It isn't about Watt proving anything – they don't even give out participation trophies for preseason games – it's about him getting reps with a game-day adrenaline for him and his opponents, something that is impossible to get at practice. Watt might ...and more »
By Jerome Solomon, Houston Chronicle
August 5, 2018 Updated: August 5, 2018 3:04pm
Photo: Brett Coomer/Houston Chronicle
Former Houston Texans wide receiver Andre Johnson, left, talks to defensive end J.J. Watt (99) after practice during training camp at the Greenbrier Sports Performance Center on Sunday, Aug. 5, 2018, in White Sulphur Springs, W.Va.
Former Houston Texans wide receiver Andre Johnson, left, talks to...
WHITE SULPHUR SPRINGS, W. VA. – It has been 10 months since J.J. Watt took a live snap in a football game.
The Texans have a meaningless game on Thursday at Kansas City. Watt won't play.
But if he has his way, he will see some action at some point this preseason. And now that he is fully recovered from a broken leg suffered against the Chiefs on Oct. 8, he should.
I'd guess he'll take the field for a series or two against the Cowboys in the preseason finale at NRG Stadium on August 30.
It isn't about Watt proving anything – they don't even give out participation trophies for preseason games – it's about him getting reps with a game-day adrenaline for him and his opponents, something that is impossible to get at practice.
Watt might be among the most intense practice players on the Texans, but we're talking about practice.
The last thing he wants is for his first real game action in almost a year to be against Tom Brady and the Patriots in the regular-season opener.
"At least in one (preseason game) I want to get at least a couple live reps," Watt said. "It doesn't need to be a lot. I think that it's important to at least see some live bullets before you go out there and have some guys flying at you for real."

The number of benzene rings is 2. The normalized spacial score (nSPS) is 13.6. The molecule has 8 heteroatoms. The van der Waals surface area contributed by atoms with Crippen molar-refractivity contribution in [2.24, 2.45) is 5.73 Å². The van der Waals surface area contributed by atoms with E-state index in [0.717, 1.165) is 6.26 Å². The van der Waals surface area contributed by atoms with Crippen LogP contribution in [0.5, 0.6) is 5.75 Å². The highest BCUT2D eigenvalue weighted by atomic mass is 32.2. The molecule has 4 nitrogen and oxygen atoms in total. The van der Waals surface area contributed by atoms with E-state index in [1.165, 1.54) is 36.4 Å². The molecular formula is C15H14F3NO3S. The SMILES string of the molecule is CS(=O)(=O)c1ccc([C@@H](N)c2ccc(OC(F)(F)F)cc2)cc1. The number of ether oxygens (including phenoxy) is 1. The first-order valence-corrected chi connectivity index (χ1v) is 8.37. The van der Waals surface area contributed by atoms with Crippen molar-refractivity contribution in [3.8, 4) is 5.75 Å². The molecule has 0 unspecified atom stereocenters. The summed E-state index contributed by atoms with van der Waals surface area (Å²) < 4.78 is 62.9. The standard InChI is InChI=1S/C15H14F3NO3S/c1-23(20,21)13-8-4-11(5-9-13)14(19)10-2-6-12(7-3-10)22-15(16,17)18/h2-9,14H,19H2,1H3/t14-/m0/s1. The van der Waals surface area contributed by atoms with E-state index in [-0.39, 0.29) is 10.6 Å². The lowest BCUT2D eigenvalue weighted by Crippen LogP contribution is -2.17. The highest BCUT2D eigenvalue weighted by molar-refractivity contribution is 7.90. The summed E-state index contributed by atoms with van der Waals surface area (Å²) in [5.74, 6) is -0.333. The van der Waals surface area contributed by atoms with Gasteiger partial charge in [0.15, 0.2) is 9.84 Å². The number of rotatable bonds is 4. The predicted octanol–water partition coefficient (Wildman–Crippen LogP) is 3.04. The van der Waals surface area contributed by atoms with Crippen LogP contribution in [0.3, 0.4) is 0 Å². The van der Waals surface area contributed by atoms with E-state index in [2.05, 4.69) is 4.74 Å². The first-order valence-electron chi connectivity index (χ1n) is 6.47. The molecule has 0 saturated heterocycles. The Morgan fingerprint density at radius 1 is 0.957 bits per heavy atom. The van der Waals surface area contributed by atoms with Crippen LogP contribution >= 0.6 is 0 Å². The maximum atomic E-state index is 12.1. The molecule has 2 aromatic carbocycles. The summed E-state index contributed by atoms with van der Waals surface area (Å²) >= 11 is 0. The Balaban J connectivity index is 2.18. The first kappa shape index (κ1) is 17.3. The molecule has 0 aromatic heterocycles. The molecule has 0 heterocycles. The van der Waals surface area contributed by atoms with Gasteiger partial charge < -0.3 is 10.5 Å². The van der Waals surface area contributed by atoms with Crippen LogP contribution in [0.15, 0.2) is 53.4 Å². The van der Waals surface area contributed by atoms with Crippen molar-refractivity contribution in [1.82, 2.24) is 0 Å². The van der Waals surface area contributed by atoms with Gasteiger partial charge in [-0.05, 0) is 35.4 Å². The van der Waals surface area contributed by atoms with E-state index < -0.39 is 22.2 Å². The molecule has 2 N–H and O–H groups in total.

Being overly protective of players can end up putting them at more risk of injury.
Think of it this way. In Week 1, Watt will line up across from Patriots' interior linemen who are in game shape and have played in three or four preseason games.
His ability to shed blockers to chase after Tom Brady is what we'll pay the most attention to, but slipping linemen and dodging falling bodies to protect himself is what is necessary to stay healthy. You don't get much of that in half-speed (if that) practices.
With the way Bill O'Brien keeps such information close to the vest, we'll just mostly speculate for the next few weeks, but odds are Watt will play this preseason.
Whitney Mercilus, who also went down against the Chiefs last season, is in a bit of a different situation, in that he plays mostly outside and his injury (torn pec) was to the upper body. He doesn't need to build up the confidence to have players around his legs as much as Watt does.
But Mercilus could be the most important player on the Texans' defense, so having him healthy and ready to go for the opener is a priority.
With that in mind, he was held out of Sunday's practice. He shouldn't see much action in the preseason.
The other significant question regarding playing time is what should the Texans do with quarterback Deshaun Watson.
The second-year QB is coming off a torn ACL.
Unlike Watt, he needs more than a few snaps of live action. Of course, that puts him at risk.
But it is what it is. Football is a game of risks, but quarterbacks are as protected as they have ever been.
While Watson isn't a rookie, he isn't even close to a finished product. He needs to play a good amount.
Tom Brady never sits out the preseason, and he has attempted 10,265 more passes than Watson has in his career.
Watson will likely play in each of the first three games, probably following the standard veteran quarterback script of a series or two in the opener, a couple more series in the second game and then at least a full half, possibly even the first series of the third quarter of the third game.
Because this is just his second training camp, Watson might even play in the fourth game against the Cowboys.
If he does it shouldn't be for long, but the Texans' meaningless preseason games aren't as meaningless this year.
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